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Most Non-Mobile Spinal Mets Patients Walk Post-Surgery

Last Updated: December 02, 2011.


Resumption of ambulation significantly affected by motor grade, occurrence of a major complication

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The majority of nonambulatory patients with epidural spinal metastasis become ambulatory postoperatively, according to a study published in the November issue of The Spine Journal.

FRIDAY, Dec. 2 (HealthDay News) -- The majority of nonambulatory patients with epidural spinal metastasis become ambulatory postoperatively, according to a study published in the November issue of The Spine Journal.

Chi Heon Kim, M.D., Ph.D., from the Seoul National University Hospital in South Korea, and colleagues investigated the surgical outcome and probability of ambulatory resumption in 57 patients with epidural spinal metastasis, who could not ambulate independently at the time of surgery (between 1987 and 2010). A total of 21 and 36 patients had a preoperative functional status of Nurick Grade 4 and 5, respectively. Participants developed weakness 10.5 ± 11.9 days preoperatively (median, 7.0 days). The weakness deteriorated steadily, and patients were unable to walk starting from 3.6 ± 4.9 days preoperatively (median, 1.8 days). Postoperative ambulatory status and survival were the primary and secondary end points of the study, respectively.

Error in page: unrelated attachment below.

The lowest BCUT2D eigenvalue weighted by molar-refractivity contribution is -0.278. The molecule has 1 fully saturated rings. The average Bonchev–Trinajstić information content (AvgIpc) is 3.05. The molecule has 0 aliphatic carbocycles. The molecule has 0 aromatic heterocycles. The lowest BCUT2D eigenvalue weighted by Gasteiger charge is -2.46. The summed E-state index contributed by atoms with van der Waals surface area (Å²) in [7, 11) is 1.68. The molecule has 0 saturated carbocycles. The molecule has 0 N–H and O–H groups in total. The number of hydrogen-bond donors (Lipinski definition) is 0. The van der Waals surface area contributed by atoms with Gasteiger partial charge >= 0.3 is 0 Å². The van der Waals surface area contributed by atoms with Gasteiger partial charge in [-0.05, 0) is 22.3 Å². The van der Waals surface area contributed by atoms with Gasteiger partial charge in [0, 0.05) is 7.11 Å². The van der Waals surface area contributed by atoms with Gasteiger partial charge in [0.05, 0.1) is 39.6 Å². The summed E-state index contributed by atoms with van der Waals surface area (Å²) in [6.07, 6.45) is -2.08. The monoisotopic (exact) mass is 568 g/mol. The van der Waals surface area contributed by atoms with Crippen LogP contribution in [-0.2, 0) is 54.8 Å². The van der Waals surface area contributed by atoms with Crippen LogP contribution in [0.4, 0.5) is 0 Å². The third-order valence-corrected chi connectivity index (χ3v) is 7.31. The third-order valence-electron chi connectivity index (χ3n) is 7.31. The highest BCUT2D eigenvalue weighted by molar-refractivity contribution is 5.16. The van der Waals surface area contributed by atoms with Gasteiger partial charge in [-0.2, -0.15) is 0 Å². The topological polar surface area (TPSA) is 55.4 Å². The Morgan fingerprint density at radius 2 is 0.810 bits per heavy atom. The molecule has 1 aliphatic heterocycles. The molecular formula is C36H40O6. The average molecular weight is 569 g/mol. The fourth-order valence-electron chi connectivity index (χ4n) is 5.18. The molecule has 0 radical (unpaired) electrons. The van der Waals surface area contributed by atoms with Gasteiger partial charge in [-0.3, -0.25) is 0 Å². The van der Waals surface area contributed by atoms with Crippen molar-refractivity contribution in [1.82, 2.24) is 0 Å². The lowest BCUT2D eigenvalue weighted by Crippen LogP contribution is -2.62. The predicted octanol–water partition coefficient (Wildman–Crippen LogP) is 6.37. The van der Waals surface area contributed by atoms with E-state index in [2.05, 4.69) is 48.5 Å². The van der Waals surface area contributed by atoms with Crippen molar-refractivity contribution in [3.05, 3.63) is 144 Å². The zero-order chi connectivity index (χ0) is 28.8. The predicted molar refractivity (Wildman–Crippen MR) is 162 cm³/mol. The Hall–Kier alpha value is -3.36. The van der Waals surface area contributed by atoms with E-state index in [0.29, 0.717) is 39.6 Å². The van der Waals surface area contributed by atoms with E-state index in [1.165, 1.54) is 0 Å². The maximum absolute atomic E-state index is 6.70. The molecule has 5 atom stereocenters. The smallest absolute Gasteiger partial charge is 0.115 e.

The investigators found that 68 percent of the patients could walk postoperatively. In 26 percent of patients, there were complications, with major complication and mortality rates of 12 and 5 percent, respectively. After the operation, the patients survived 287 ± 51 days (median, 128); and survival was influenced by postoperative ambulatory status and occurrence of major complications. Postoperatively, the patients could walk for 193 ± 41 days (median, 114). Resumption of ambulation was significantly influenced by motor grade and the occurrence of a major complication. The rate of ambulation resumption was 95 and 53 percent in patients with a motor grade of 4 of 5, and less than 4 of 5, respectively.

"The survival time of nonambulatory patients with epidural spinal cord compression depends on ambulatory recovery," the authors write.

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